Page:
There are nationwide workstreams in progress to help reduce physician hurdles, lessen EHR burden, and improve physician satisfaction, but companies like RxRevu are chipping away at different issues with the hope we can bring doctors back to the forefront of the care journey. RxRevu focuses specifically on streamlining the prescribing process by displaying patient-specific, formulary-driven alternatives in-workflow, so doctors can avoid prior authorizations, coverage restrictions, and pharmacy callbacks – which can take up to 20 hours of a care team’s time per week.7 By providing accurate data in real-time, doctors can be assured that when they select a specific medication, they are seeing cost-effective, clinically-relevant drugs that their patients can afford. Instead of prescribers taking dozens of clicks to understand which drugs might be covered or available at a specific pharmacy, prescribers that use Real-Time Prescription Benefit tools, like RxRevu’s SwiftRx Direct, can be assured that they are viewing the right drugs, at the right time. In this way, RxRevu’s RTPB technology is streamlining the prescribing process, which in turn can help physicians feel like the EHR – and the data within – is helping them provide better care to their patients.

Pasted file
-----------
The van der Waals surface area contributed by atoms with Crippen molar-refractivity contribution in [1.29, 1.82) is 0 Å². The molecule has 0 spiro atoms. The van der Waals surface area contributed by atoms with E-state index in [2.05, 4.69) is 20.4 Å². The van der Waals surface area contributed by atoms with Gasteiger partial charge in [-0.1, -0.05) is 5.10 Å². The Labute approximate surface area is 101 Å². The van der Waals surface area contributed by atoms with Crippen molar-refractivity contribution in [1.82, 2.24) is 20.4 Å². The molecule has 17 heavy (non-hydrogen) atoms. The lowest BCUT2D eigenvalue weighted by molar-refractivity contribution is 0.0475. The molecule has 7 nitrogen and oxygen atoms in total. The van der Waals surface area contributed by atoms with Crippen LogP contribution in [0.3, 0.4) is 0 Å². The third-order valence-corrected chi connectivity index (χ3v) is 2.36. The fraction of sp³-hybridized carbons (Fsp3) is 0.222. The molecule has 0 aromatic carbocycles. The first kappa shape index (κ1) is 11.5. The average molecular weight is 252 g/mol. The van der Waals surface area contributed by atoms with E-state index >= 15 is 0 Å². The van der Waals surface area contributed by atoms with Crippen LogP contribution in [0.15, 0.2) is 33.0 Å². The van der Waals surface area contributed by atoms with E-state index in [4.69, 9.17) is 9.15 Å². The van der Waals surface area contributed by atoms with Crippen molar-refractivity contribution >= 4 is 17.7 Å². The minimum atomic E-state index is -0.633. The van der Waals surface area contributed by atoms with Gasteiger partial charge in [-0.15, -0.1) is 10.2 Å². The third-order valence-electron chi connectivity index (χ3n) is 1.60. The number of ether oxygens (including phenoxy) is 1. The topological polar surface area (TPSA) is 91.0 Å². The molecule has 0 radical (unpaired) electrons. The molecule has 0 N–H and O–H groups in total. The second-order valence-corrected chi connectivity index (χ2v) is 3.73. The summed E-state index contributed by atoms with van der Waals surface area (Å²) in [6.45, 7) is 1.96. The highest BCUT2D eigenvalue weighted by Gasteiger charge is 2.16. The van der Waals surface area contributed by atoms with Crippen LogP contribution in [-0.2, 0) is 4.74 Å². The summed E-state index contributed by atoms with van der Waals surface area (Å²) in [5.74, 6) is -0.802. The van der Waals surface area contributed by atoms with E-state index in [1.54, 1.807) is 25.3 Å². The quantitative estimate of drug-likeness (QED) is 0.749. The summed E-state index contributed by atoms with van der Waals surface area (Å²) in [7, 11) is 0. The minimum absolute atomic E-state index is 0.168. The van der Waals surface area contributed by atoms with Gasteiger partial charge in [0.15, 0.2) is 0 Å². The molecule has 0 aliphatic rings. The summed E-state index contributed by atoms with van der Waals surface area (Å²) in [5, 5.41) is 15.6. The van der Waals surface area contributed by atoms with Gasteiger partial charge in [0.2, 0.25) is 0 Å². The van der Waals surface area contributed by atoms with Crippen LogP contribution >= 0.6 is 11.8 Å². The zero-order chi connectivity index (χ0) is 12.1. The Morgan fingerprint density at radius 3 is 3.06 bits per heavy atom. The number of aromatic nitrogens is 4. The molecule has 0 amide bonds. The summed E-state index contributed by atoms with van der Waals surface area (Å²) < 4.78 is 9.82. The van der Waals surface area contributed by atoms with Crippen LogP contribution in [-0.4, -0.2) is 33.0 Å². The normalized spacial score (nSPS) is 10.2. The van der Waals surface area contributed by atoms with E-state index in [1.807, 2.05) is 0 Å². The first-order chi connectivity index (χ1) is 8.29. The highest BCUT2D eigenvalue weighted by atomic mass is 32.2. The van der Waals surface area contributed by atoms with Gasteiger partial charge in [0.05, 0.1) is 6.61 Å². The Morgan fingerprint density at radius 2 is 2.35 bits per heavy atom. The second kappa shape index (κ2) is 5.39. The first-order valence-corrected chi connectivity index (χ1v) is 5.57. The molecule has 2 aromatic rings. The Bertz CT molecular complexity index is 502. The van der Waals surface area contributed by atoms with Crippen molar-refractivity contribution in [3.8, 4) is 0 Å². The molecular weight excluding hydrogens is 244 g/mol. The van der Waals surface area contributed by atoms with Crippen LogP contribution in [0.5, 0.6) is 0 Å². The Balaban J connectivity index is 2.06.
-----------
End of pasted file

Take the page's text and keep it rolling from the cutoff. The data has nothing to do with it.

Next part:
As mentioned earlier, physicians are feeling a diminished sense of accomplishment and are overwhelmed by the technology they have at their disposal. Tools and applications within the EHR should be designed to improve the care workflow, but many have added additional burden and prevent effective care. Throughout RxRevu’s history, we have iterated on solutions that show clinically viable medications with the least number of EHR clicks. We are working with the industry’s leading EHR vendors to understand UX and UI constraints, and are constantly thinking about how we can improve EHR usability to reduce friction in the prescribing process and allow physicians to work at the top of their license. We encourage all healthcare technology companies to join us in bringing physicians to the forefront so we can better prioritize patient care.
Written by Adam Rosenberg, Director of Marketing
- Physician Burnout: Contributors, Consequences, and Solutions – C.P. West, L.N. Dyrbye, T.D. Shanafelt, Journal of Internal Medicine: 2018.
- Study Shows Physician Burnout Directly Related to EHRs – Christopher Jason, EHR Intelligence: 2019.
- Study: EHRs Contribute to Family Physician Stress, Burnout – Michael Devitt, American Academy of Family Physicians: 2019.
- EHR Usability Fixes to Address Physician Burnout, Engagement – Gary Price MD, Xtelligent Healthcare Strategies Podcast: 2020.
- New Research Links Hard-to-Use EHRs and Physician Burnout – Kevin O’Reilly, American Medical Association: 2019.
- A Usability and Safety Analysis of Electronic Health Records: A Multi-Center Study – Raj Ratwani, Erica Savage, et al., Journal of the American Medical Informatics Association: 2018.
- Prior Authorizations: The Saga Continues for Providers – Lisa Remington, Remington Report: 2019.